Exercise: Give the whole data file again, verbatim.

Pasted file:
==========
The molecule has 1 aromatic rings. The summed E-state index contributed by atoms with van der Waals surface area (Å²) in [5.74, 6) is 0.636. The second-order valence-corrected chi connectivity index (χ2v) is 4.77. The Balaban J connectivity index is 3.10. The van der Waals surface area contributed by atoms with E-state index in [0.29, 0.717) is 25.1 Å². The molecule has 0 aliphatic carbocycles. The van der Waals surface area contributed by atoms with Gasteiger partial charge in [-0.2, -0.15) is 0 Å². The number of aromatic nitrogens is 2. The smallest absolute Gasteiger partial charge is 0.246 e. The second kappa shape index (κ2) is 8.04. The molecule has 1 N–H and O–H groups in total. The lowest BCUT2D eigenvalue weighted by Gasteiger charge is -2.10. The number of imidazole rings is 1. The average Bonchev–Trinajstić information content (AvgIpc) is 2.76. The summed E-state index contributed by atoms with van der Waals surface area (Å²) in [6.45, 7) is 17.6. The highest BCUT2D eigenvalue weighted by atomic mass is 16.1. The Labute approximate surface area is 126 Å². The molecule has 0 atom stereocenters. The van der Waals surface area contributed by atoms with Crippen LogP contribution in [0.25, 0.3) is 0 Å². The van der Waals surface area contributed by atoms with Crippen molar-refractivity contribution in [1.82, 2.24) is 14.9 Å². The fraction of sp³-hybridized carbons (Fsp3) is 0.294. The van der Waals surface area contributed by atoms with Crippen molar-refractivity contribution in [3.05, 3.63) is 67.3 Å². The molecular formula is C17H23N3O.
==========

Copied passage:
The molecule has 1 aromatic rings. The summed E-state index contributed by atoms with van der Waals surface area (Å²) in [5.74, 6) is 0.636. The second-order valence-corrected chi connectivity index (χ2v) is 4.77. The Balaban J connectivity index is 3.10. The van der Waals surface area contributed by atoms with E-state index in [0.29, 0.717) is 25.1 Å². The molecule has 0 aliphatic carbocycles. The van der Waals surface area contributed by atoms with Gasteiger partial charge in [-0.2, -0.15) is 0 Å². The number of aromatic nitrogens is 2. The smallest absolute Gasteiger partial charge is 0.246 e. The second kappa shape index (κ2) is 8.04. The molecule has 1 N–H and O–H groups in total. The lowest BCUT2D eigenvalue weighted by Gasteiger charge is -2.10. The number of imidazole rings is 1. The average Bonchev–Trinajstić information content (AvgIpc) is 2.76. The summed E-state index contributed by atoms with van der Waals surface area (Å²) in [6.45, 7) is 17.6. The highest BCUT2D eigenvalue weighted by atomic mass is 16.1. The Labute approximate surface area is 126 Å². The molecule has 0 atom stereocenters. The van der Waals surface area contributed by atoms with Crippen LogP contribution in [0.25, 0.3) is 0 Å². The van der Waals surface area contributed by atoms with Crippen molar-refractivity contribution in [1.82, 2.24) is 14.9 Å². The fraction of sp³-hybridized carbons (Fsp3) is 0.294. The van der Waals surface area contributed by atoms with Crippen molar-refractivity contribution in [3.05, 3.63) is 67.3 Å². The molecular formula is C17H23N3O.